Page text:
The U.S. Court of Appeals for the Ninth Circuit ruled last year that California’s so-called Reproductive FACT Act doesn’t violate the First Amendment rights of pro-life pregnancy centers by requiring them to post this notice:
California has public programs that provide immediate free or low-cost access to comprehensive family planning services (including all FDA-approved methods of contraception), prenatal care and abortion for eligible women. To determine whether you qualify, contact the county social services office at [insert the telephone number].
For a pregnancy center with a mission to save unborn lives, this is promoting a procedure to end those lives.
But there might be hope for these pregnancy centers. The American Center for Law and Justice reported that a pro-life pregnancy center in a different case just received a favorable ruling from a lower California court.
Riverside County Superior Court Judge Gloria Trask rejected California’s attempt to dismiss the case and contended that the notice isn’t politically neutral, contrary to the state’s argument.
“This speech is not merely the transmittal of neutral information, such as the calorie count of a Big Mac, or that smoking tobacco or drinking alcohol can be hazardous to health. It is not as benign as compelling a plum producer to contribute to a marketing campaign touting the benefits of plums. The State commands the clinics to post specific directions for whom to contact to obtain an abortion. It forces the clinic to point the way to the abortion clinic and can leave patients with the belief they were referred to an abortion provider by that clinic.” (emphasis added)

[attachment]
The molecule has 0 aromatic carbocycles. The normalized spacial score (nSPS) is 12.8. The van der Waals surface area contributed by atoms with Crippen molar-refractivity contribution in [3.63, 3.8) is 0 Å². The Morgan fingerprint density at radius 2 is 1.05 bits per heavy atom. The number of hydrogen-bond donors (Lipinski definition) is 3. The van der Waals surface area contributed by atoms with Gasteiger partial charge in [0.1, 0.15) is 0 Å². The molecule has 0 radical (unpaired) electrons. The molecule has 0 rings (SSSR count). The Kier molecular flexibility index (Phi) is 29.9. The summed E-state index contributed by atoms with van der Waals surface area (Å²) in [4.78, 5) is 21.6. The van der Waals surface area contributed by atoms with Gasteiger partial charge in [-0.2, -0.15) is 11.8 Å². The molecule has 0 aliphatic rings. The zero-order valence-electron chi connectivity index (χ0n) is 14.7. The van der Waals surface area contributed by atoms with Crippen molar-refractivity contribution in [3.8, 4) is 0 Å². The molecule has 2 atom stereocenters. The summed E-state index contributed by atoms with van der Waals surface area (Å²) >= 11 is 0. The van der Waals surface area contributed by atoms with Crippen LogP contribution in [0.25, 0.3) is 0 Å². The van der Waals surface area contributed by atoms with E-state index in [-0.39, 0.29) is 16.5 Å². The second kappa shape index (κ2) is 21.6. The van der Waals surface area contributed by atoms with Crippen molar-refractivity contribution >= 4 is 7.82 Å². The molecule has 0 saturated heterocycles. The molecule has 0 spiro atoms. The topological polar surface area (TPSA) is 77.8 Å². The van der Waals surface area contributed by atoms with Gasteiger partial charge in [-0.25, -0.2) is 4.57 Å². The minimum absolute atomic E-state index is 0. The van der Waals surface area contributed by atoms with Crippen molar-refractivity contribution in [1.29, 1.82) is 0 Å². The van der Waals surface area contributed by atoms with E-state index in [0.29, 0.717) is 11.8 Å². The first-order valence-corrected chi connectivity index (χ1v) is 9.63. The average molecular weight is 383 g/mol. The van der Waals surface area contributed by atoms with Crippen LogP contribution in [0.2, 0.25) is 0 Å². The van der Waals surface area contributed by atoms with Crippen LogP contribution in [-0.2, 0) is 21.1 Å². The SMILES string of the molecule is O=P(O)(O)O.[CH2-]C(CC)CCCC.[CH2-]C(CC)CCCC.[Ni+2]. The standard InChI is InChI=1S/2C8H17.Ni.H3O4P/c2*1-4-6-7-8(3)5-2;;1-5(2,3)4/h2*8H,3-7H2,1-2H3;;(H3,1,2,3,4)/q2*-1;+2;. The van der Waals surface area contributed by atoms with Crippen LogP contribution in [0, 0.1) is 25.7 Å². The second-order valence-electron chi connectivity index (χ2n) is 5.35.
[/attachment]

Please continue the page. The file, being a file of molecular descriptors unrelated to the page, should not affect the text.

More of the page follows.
The judge also stated that the government has “numerous alternative methods of publishing its message. This statute places too heavy a burden upon the liberty of free thought. The State can deliver its message without infringing upon anyone’s liberty. It may purchase television advertisements as it does to encourage Californians to sign up for Covered California or to conserve water. It may purchase billboard space and post its message directly in front of Scharpen Foundation’s clinic . . . . It can do everything but compel a free citizen to deliver that message.”
No matter how much abortion advocates claim otherwise, the killing of unborn babies — despite its legal status — is morally repugnant and not remotely a health care issue. It is an expedient and heinous end to an inconvenient pregnancy. No government should compel support or suppress disagreement or force pro-life pregnancy centers, licensed or not, to promote the death of unborn babies.
The court hasn’t heard the case yet, but the judge’s ruling rejecting the state’s request for dismissal brings hope.